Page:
On 8 February, the Times of India published a news story quoting from a research paper published by the Institute of Applied Manpower Research (IAMR) on the vexing issue of employment generation in the Indian economy. Referring to the compelling phase of unprecedented growth (when the average increase was 9%) in the latter half of the last decade, the IAMR study said, “Employment in total and in non-agricultural sectors has not been growing. This jobless growth in recent years has been accompanied by growth in casualization and informalization.”
For the record, employment in the five-year period ended 2009-10 grew by one million, while economic growth over the same period averaged 8.7%. And, not to forget that in three of these years, 2005-06, 2006-07 and 2007-08, the growth was 9.5%, 9.6% and 9.3% respectively—an average rate of growth of 9.5%!
And, of course, keep in mind that about 12 million people join the workforce every year; so leave alone taking care of the backlog of unemployment, by generating only 200,000 jobs a year, we are rapidly creating an army of the jobless and disgruntled.
Two issues stand out immediately. One, IAMR is not some independent think tank. Instead, it is attached to the Planning Commission, whose chairman is Prime Minister Manmohan Singh and deputy chairman is Montek Singh Ahluwalia (both of whom are economists of established repute). The conclusions of the research paper, Joblessness and Informalization: Challenges to Inclusive Growth in India—have therefore acquired an official tag about itself and hence meant to be taken seriously.
Second, at a personal level, the disclosure by a government think tank is a vindication. Two years ago, when I wrote about the jobless growth phenomenon and the casualization of the work force, sourced from the same data used by the think tank and supplied by the National Sample Survey Organisation (NSSO), sections of the government had reacted defensively in their efforts to rubbish the story. While those entrusted with the task of overseeing collection of official statistics incredibly questioned the veracity of the data, spin doctors came up with weak justifications and some powerful functionaries went into outright denial and disparaged the messenger.
Anyway the point here is not “I told you so”. That would be missing the wood for the trees. Instead, the argument is that in their haste to evade criticism on a politically sensitive issue like employment, the policy mandarins in government overlooked the warnings of a structural crisis in the economy.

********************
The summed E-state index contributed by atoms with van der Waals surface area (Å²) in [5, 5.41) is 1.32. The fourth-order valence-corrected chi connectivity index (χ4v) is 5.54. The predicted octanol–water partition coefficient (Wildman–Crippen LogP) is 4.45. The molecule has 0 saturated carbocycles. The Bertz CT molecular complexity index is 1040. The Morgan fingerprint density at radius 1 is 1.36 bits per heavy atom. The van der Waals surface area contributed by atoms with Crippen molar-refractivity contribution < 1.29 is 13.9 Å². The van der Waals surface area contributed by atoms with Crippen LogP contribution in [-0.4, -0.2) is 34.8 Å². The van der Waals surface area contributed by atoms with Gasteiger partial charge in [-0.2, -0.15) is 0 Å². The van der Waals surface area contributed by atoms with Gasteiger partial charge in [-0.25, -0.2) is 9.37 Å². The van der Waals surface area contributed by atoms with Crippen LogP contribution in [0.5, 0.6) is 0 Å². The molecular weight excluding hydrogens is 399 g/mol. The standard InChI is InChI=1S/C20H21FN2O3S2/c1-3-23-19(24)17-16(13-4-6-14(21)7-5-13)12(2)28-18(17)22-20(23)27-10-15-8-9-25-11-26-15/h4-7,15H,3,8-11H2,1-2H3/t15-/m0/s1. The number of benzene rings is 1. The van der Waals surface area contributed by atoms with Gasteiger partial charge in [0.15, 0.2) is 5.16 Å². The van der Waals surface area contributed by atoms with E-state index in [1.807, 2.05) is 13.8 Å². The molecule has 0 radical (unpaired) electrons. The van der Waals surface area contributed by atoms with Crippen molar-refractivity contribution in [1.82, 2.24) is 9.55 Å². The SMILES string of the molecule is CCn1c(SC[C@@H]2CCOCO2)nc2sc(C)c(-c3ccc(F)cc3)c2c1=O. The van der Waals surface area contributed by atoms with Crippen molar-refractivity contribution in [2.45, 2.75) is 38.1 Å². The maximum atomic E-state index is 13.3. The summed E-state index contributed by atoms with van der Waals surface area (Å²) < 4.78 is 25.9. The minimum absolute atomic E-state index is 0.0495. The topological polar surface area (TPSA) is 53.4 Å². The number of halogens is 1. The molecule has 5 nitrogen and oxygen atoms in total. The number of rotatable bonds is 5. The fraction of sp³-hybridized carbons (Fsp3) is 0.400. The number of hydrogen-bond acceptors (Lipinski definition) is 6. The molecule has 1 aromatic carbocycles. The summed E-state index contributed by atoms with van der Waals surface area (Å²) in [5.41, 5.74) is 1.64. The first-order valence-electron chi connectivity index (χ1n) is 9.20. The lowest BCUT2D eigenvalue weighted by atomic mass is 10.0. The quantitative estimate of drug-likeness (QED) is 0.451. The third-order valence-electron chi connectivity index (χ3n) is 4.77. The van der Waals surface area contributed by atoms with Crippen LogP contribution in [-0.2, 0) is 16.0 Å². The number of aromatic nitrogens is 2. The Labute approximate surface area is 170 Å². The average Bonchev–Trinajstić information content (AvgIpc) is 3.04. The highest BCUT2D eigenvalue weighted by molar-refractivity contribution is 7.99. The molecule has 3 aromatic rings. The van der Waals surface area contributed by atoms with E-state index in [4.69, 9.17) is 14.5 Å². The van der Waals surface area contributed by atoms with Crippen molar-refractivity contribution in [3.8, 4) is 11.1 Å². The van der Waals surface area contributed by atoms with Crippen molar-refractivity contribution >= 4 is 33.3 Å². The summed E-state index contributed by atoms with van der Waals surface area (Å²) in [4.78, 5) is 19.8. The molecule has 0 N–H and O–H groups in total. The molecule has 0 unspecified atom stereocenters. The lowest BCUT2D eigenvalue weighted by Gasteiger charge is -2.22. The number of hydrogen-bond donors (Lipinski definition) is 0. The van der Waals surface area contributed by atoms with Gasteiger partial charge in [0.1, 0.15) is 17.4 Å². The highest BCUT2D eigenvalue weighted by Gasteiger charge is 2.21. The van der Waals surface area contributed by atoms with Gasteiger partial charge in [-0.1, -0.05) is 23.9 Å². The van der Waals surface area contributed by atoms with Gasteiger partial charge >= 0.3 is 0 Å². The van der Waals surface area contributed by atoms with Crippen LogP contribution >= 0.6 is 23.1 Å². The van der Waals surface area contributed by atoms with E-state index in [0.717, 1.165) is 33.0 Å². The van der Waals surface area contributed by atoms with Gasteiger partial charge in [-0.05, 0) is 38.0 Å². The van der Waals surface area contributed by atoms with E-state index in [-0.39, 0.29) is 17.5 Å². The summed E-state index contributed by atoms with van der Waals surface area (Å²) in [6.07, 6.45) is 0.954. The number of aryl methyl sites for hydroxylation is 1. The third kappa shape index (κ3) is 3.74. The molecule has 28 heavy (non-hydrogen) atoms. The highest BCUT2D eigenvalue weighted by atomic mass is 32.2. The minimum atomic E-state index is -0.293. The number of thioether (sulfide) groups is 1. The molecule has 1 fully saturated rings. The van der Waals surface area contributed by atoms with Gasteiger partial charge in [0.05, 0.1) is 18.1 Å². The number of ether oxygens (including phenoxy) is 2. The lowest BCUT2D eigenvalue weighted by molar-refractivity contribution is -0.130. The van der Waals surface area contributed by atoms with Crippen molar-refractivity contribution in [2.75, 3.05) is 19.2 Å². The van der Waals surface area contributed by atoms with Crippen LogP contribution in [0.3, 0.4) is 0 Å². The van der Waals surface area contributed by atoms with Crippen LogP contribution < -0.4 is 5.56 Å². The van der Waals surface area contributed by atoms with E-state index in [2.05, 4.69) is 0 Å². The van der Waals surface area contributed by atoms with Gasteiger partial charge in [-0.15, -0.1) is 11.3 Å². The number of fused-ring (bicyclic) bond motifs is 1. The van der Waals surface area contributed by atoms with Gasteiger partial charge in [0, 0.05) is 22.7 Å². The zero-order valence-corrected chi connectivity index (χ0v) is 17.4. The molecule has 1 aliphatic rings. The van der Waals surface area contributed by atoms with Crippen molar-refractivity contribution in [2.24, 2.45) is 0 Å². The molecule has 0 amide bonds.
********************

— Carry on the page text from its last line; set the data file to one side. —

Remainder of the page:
The employment data was raising some fundamental questions about the nature of the growth process. It is indeed a matter of great pride the economy clocked this unprecedented pace, powering India to a near $2 trillion economy in the span of a decade. But it is also a matter of equal concern that it failed to generate either the expected or proportional level of employment.
It was raising fundamental questions about the sustainability of the growth process, and understanding this is not rocket science. Without employment, you can never walk the talk on inclusiveness. At the same time, providing employment to such a large number of people creates the basis for broad-based demand, a prerequisite to create a sustainable consumer economy—which at present, going by the latest projections of gross domestic product for 2012-13 disclosed last week, has run out of steam. The annual rate of growth of consumption in the economy is projected to drop from 9.3% in 2007-08 to 4.1% in 2012-13—that is less than half the rate it was five years ago.
So, the steep fall projected in the growth rate to a record low of 5% in the current fiscal year should not have come as a surprise if the policy planners had been paying heed to the warning signals from the economy and not trying to sweep things under the carpet.
Even now, the first response, presumably to keep up sentiments, is to suggest that there are problems with the data and that the final numbers would show an upward tick (that goes without saying as the provisional numbers get updated; it has happened consistently year-after-year and does not in any way suggest that there are problems with the data).
Instead, the policy planners should be revisiting the fundamentals of the growth strategy. Asking the fundamental question as to how it can be made sustainable. The solution is by walking the talk of the United Progressive Alliance’s rhetoric on inclusiveness.
But is the UPA willing to listen?
Anil Padmanabhan is deputy managing editor of Mint and writes every week on the intersection of politics and economics. Comments are welcome at firstname.lastname@example.org